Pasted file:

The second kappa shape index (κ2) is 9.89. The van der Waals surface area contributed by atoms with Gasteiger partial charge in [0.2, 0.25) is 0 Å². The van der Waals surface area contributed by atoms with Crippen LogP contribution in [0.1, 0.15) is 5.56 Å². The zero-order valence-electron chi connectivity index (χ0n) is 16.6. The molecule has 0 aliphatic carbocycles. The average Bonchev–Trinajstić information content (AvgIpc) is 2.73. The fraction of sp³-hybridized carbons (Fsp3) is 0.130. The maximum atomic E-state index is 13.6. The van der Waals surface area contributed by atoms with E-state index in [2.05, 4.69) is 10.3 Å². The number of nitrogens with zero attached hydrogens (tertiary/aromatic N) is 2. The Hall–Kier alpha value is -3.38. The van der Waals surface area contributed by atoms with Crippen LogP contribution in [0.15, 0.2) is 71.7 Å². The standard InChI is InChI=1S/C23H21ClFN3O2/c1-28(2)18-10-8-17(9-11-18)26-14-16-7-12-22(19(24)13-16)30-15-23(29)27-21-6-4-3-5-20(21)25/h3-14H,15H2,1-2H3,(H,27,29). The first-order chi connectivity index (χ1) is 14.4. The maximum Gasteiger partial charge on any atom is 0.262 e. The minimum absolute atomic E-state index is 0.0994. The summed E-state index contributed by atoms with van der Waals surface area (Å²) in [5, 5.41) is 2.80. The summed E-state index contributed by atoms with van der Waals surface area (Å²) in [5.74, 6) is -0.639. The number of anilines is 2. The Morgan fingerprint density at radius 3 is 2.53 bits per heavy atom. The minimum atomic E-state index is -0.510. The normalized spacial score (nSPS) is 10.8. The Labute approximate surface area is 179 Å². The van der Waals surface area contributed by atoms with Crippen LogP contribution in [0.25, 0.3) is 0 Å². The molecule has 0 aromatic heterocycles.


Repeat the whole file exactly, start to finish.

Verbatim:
The second kappa shape index (κ2) is 9.89. The van der Waals surface area contributed by atoms with Gasteiger partial charge in [0.2, 0.25) is 0 Å². The van der Waals surface area contributed by atoms with Crippen LogP contribution in [0.1, 0.15) is 5.56 Å². The zero-order valence-electron chi connectivity index (χ0n) is 16.6. The molecule has 0 aliphatic carbocycles. The average Bonchev–Trinajstić information content (AvgIpc) is 2.73. The fraction of sp³-hybridized carbons (Fsp3) is 0.130. The maximum atomic E-state index is 13.6. The van der Waals surface area contributed by atoms with E-state index in [2.05, 4.69) is 10.3 Å². The number of nitrogens with zero attached hydrogens (tertiary/aromatic N) is 2. The Hall–Kier alpha value is -3.38. The van der Waals surface area contributed by atoms with Crippen LogP contribution in [0.15, 0.2) is 71.7 Å². The standard InChI is InChI=1S/C23H21ClFN3O2/c1-28(2)18-10-8-17(9-11-18)26-14-16-7-12-22(19(24)13-16)30-15-23(29)27-21-6-4-3-5-20(21)25/h3-14H,15H2,1-2H3,(H,27,29). The first-order chi connectivity index (χ1) is 14.4. The maximum Gasteiger partial charge on any atom is 0.262 e. The minimum absolute atomic E-state index is 0.0994. The summed E-state index contributed by atoms with van der Waals surface area (Å²) in [5, 5.41) is 2.80. The summed E-state index contributed by atoms with van der Waals surface area (Å²) in [5.74, 6) is -0.639. The number of anilines is 2. The Morgan fingerprint density at radius 3 is 2.53 bits per heavy atom. The minimum atomic E-state index is -0.510. The normalized spacial score (nSPS) is 10.8. The Labute approximate surface area is 179 Å². The van der Waals surface area contributed by atoms with Crippen LogP contribution in [0.25, 0.3) is 0 Å². The molecule has 0 aromatic heterocycles.